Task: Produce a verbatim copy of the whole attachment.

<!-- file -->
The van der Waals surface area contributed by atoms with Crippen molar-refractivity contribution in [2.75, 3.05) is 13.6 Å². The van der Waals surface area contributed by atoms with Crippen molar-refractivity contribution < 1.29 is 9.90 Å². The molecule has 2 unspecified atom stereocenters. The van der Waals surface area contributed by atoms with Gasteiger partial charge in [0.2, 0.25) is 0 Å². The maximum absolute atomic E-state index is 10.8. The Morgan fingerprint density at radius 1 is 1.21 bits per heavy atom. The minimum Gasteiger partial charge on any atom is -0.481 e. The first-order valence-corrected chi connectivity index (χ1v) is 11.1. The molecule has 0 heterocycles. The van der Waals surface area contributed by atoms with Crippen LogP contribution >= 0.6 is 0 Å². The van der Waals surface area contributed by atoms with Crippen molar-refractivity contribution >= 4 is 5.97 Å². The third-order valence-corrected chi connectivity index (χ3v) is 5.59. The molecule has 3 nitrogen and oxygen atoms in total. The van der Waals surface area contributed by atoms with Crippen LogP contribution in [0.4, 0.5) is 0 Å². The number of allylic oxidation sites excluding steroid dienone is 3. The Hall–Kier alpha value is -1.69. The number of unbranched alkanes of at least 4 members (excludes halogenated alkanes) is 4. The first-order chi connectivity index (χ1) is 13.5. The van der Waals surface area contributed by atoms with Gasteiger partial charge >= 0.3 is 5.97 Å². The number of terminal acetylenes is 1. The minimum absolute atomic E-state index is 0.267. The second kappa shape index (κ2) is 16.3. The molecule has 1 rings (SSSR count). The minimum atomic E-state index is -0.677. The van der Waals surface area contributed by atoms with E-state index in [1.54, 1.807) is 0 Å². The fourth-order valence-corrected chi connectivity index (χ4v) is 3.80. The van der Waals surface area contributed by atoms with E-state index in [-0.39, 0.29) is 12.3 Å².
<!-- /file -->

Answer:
The van der Waals surface area contributed by atoms with Crippen molar-refractivity contribution in [2.75, 3.05) is 13.6 Å². The van der Waals surface area contributed by atoms with Crippen molar-refractivity contribution < 1.29 is 9.90 Å². The molecule has 2 unspecified atom stereocenters. The van der Waals surface area contributed by atoms with Gasteiger partial charge in [0.2, 0.25) is 0 Å². The maximum absolute atomic E-state index is 10.8. The Morgan fingerprint density at radius 1 is 1.21 bits per heavy atom. The minimum Gasteiger partial charge on any atom is -0.481 e. The first-order valence-corrected chi connectivity index (χ1v) is 11.1. The molecule has 0 heterocycles. The van der Waals surface area contributed by atoms with Crippen LogP contribution >= 0.6 is 0 Å². The van der Waals surface area contributed by atoms with Crippen molar-refractivity contribution >= 4 is 5.97 Å². The third-order valence-corrected chi connectivity index (χ3v) is 5.59. The molecule has 3 nitrogen and oxygen atoms in total. The van der Waals surface area contributed by atoms with Crippen LogP contribution in [0.4, 0.5) is 0 Å². The number of allylic oxidation sites excluding steroid dienone is 3. The Hall–Kier alpha value is -1.69. The number of unbranched alkanes of at least 4 members (excludes halogenated alkanes) is 4. The first-order chi connectivity index (χ1) is 13.5. The van der Waals surface area contributed by atoms with Gasteiger partial charge >= 0.3 is 5.97 Å². The number of terminal acetylenes is 1. The minimum absolute atomic E-state index is 0.267. The second kappa shape index (κ2) is 16.3. The molecule has 1 rings (SSSR count). The minimum atomic E-state index is -0.677. The van der Waals surface area contributed by atoms with E-state index in [1.54, 1.807) is 0 Å². The fourth-order valence-corrected chi connectivity index (χ4v) is 3.80. The van der Waals surface area contributed by atoms with E-state index in [-0.39, 0.29) is 12.3 Å².